Saturday, November 22, 2014
The Hitherto Unmentioned: Miss Hollywood
Reading an interview this morning with Miss Anjelica Huston got me thinking, in several different directions.
First, that she is a woman of uncommon sense and perspective; it's one of the sanest and most interesting performer's interviews I've read in a long time. She manages to be self-aware without being pompous - admitting, for example that she likely mightn't have been a first-rate mother, given that "I suck up too much air, myself," and talking frankly about the effects of aging on what remains a remarkable and idiosyncratic beauty. One gets the impression that if one could get over being overawed by her, one could get to like her a lot - and be liked in return (the real secret, in my experience of Great Ladies, of their appeal once one gets past the dazzle).
And second, that in all my six years and more of nattering on about things here, she has managed to fly under the radar. So here she is, in her very first Café mention, as captured by the great Italian snapper Gianpaolo Barbieri in all her '70s glory (it's 1973, and the whole world has for a little while gone Sally Bowles).*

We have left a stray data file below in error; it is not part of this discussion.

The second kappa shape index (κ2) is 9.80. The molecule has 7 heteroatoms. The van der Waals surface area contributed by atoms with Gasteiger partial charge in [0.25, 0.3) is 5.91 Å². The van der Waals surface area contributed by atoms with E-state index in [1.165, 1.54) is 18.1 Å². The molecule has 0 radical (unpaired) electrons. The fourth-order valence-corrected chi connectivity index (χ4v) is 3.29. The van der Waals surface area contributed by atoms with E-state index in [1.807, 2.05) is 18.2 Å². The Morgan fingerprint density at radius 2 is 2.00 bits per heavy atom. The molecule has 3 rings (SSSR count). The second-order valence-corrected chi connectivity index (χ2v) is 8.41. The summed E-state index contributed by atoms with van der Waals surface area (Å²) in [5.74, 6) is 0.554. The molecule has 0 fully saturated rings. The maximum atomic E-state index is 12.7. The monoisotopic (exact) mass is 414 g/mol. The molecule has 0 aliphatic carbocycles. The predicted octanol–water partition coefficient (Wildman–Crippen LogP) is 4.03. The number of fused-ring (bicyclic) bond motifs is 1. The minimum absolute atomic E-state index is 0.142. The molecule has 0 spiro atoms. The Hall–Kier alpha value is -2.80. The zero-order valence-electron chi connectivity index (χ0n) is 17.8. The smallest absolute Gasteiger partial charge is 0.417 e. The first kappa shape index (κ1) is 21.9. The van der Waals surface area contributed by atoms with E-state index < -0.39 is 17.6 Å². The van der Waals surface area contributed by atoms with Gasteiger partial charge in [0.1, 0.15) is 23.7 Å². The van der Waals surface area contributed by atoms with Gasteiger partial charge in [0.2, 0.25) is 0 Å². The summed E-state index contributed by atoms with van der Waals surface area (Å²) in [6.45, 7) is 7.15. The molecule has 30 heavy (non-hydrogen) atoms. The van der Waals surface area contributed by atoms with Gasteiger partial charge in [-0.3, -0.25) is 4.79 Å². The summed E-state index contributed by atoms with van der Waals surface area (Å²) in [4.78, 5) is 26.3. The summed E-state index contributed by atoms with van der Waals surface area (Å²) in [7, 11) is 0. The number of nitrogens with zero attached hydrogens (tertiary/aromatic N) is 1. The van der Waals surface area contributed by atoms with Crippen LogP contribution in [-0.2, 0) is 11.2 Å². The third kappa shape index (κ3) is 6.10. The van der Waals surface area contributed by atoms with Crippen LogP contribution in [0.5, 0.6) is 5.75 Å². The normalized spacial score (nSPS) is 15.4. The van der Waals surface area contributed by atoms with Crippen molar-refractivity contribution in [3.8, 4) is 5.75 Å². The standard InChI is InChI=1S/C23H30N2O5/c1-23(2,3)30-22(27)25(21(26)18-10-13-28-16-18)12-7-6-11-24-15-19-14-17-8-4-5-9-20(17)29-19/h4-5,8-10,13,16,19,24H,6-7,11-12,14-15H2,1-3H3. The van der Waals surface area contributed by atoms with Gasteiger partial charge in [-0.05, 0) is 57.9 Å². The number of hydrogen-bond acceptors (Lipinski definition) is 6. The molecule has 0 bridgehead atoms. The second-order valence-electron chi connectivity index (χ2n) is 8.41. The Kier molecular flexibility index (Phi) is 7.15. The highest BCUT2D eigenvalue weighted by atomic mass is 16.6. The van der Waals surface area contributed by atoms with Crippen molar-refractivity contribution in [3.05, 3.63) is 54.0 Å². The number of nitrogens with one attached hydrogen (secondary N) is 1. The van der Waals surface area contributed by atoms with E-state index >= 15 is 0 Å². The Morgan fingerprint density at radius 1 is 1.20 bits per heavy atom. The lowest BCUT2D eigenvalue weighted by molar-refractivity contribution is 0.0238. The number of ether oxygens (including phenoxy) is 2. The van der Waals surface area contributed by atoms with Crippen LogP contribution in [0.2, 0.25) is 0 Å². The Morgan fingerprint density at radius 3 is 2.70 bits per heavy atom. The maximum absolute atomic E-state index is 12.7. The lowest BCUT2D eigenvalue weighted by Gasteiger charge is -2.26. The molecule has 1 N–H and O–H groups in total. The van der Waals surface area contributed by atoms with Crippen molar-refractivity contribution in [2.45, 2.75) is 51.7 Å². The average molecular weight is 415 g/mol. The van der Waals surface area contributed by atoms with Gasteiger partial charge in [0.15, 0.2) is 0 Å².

It does feel like rather an omission, not to have considered her - she is of course cinema royalty by birth, but equally - more, after her decades of achievement - notable as an artist in her own right, the rare aimless second-generation perennial girlfriend who emerged as her own woman, an actress of range and discernment, at home in broad comedy in Addams drag, viperous in harridan roles, serenely heartbreaking in drama. Certainly other Hollywood daughters - from Christina Crawford to Lucie Arnaz, and not forgetting the various Chaplins, Judy Lewis, Maria Riva, and now even Tracee Ross on television - have gone various distances in the show business - but Huston is in a class by herself, a fully successful figure entirely separate from the daunting shadow of her father.
And, we learn thanks to The Guardian, she's still quite happy to have a mid-afternoon cocktail. My kind of gal, indeed...
* There's a terrific gallery of Barbieriana here if you feel like immersing yourself in that vanished time when Quaaludes and Régine roamed the Earth.